Compare Of The Character Of James Bond
Almost forty years after the legacy was born, there are certain things you now come to expect from a classic ‘James Bond’ movie. Fast cars, state-of-the-art gadgetry and beautiful women now seem almost commonplace surrounding the spirit of ‘007’, a charmingly sophisticated, typically cultured British gentleman with a boyish love for anything with buttons or wheels, and his somewhat unique ability to make the majority of his female audience fall weak at the knees with stunning good looks and overused clichï¿½s. Combined with the fact that he is seemingly always able to rise up against all of the unbelievable odds stacked against him, effortlessly surviving spectacular action sequences, death-defying car chases and gun fights without sustaining even a scratch, Bond has, and will always be able to find a place in each and every one of us.Although James Bond is not a real person, the movies based on his character portray a vivid image for the audience. Bond’s skill at casino gambling and his knowledge of the best wines, exotic cars and luxurious cigarettes make him an example of a man with “class”.
From ‘Dom Perignon’ champagne to Aston Martin sports cars, James Bond defines elegant taste. For example, when ordering vodka at a restaurant, he prefers it to be “shaken, not stirred”, as mixing the drink creates air bubbles which help the beverage to taste better. Calling Bond an ordinary man is certainly an understatement; deeming him the ideal gentleman suits his description perfectly.The plot of a ‘James Bond’ film is usually founded around the same hugely successful idea as the previous; a very stereotypical, megalomaniac villain who is motivated by the extreme desire for even more power, money or possesses a philosophy that is clearly unhealthy. All of these plot related issues are in some way a threat to the world or, more specifically, the western world today. It is the political ideals behind the plot itself and the relationship between the new plot and the real contemporary circumstances of the time that provide the fluid elements of a Bond film, and guarantee Bond’s seemingly constant success and appeal continues.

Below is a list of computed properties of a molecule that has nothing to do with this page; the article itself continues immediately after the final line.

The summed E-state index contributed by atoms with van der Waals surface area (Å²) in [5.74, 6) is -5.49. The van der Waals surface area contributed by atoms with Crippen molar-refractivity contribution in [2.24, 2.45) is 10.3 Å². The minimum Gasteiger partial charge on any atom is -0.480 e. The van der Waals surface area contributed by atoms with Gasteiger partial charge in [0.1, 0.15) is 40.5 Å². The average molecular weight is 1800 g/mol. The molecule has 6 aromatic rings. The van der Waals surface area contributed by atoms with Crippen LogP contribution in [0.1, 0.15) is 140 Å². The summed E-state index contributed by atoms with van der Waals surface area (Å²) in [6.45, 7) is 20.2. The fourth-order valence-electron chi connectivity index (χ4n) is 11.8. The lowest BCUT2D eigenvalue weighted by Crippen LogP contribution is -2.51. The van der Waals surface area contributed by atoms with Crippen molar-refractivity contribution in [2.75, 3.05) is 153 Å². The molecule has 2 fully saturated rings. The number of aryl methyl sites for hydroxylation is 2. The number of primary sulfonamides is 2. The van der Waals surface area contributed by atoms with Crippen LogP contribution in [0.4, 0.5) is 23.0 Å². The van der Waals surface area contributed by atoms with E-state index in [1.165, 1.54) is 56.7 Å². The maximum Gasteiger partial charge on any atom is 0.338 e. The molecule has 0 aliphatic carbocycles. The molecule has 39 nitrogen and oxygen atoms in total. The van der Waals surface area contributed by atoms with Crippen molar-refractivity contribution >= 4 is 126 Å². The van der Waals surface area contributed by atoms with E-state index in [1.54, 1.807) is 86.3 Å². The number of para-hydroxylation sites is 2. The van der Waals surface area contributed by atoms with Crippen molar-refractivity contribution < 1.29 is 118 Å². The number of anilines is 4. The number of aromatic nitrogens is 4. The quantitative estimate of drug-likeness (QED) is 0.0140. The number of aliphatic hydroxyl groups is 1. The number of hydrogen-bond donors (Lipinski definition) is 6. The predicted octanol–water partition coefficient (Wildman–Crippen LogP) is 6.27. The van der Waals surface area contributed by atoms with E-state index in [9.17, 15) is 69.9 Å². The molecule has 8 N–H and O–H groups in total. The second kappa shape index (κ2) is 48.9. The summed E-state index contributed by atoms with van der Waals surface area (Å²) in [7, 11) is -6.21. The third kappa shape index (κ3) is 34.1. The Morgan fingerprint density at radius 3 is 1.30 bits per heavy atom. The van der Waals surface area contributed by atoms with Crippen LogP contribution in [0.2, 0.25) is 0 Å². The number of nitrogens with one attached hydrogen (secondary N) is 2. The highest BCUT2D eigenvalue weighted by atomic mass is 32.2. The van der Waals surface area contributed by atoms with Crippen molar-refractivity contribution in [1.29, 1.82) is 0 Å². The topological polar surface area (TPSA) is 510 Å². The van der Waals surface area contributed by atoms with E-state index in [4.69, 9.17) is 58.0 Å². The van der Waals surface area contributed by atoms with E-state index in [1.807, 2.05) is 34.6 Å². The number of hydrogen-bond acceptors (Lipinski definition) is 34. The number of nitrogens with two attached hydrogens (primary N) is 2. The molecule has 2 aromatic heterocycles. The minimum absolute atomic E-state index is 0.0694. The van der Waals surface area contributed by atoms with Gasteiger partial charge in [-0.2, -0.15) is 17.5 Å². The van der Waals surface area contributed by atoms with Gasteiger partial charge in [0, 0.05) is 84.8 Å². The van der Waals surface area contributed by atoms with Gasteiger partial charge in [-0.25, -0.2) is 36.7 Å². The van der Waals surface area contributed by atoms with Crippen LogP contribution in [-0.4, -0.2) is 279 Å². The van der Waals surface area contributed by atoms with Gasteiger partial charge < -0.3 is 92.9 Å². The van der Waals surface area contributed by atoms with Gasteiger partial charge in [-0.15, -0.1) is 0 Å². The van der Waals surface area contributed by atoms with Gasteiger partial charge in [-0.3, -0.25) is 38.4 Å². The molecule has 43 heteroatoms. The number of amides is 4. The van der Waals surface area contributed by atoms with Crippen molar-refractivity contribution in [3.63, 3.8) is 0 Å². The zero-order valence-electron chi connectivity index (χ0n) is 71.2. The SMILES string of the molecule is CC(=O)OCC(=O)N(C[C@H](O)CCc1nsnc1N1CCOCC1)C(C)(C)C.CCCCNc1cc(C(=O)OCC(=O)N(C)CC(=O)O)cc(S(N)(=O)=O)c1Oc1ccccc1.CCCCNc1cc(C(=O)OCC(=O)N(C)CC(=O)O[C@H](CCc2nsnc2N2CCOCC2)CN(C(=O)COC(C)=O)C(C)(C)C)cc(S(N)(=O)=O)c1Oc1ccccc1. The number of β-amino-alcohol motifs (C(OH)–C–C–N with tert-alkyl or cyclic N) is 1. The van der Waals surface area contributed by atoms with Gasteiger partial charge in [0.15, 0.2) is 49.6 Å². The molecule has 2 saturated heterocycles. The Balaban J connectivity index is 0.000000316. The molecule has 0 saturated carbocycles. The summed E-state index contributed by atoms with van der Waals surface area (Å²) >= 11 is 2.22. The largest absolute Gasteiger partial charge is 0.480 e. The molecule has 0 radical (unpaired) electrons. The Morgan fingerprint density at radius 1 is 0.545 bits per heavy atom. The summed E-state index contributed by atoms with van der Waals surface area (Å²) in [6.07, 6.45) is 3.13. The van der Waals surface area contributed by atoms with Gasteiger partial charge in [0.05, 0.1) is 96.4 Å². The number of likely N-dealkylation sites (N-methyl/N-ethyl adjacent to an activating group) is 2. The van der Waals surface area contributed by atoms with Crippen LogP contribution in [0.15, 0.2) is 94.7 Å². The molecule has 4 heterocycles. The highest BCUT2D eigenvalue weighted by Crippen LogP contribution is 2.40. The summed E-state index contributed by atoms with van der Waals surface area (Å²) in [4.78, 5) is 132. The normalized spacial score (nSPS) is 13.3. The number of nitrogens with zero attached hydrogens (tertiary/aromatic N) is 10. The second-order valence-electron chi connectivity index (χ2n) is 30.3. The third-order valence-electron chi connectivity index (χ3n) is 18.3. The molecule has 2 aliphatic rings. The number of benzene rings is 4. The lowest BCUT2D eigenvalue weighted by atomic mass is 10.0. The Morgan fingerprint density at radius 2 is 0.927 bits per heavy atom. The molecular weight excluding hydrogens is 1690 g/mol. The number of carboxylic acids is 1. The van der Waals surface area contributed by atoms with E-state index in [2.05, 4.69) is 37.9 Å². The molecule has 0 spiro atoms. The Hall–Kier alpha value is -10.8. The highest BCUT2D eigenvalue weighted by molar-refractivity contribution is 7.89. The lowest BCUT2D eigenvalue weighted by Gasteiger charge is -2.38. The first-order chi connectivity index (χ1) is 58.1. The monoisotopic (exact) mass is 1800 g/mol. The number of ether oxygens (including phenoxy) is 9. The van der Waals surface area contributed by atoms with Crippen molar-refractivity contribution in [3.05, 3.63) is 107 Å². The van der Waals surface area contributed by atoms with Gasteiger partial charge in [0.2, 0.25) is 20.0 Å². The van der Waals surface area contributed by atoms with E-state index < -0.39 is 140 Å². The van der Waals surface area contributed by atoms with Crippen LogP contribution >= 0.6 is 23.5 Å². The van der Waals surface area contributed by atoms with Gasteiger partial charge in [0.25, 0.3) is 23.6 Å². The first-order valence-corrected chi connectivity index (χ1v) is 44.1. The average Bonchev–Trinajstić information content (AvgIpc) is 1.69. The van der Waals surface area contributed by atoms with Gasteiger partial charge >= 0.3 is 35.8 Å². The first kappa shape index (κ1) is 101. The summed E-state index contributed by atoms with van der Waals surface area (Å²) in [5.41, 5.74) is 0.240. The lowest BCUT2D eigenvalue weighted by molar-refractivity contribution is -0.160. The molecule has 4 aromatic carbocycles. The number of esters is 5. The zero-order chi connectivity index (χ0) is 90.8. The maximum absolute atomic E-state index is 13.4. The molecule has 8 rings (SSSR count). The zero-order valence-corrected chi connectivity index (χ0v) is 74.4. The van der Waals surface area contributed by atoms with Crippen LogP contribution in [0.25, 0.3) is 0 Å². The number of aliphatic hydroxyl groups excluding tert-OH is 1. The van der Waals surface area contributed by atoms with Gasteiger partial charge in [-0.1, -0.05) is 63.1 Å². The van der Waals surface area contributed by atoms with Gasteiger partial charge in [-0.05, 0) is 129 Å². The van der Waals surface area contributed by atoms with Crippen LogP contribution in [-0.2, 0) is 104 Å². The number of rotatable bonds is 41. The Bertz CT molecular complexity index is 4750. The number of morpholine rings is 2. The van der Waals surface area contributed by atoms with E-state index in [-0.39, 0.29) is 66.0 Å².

The next in this never-ending series of ‘Bond’ films set to take the world by storm – the follow up to ”The World Is Not Enough” – is ”Die Another Day”. This film uses to two trailers to promote and present the characteristics and personality of James Bond, with the main intention to increase interest amongst the movie-going public, maybe attempting to relate to and appeal to those people not yet ‘hooked’ by the ‘Bond’ phenomena. These trailers employ varying techniques, styles and subject matter to try and relate to as many of this ‘target audience’ as possible, and bring across the infamous character of ‘James Bond’, using only a few minutes of moving image and sound.The first of these two trailers, a testosterone-fuelled feast of action sequences and stunningly beautiful women, shows Bond to be the ‘immortal womanizer’ we all have come to know and love.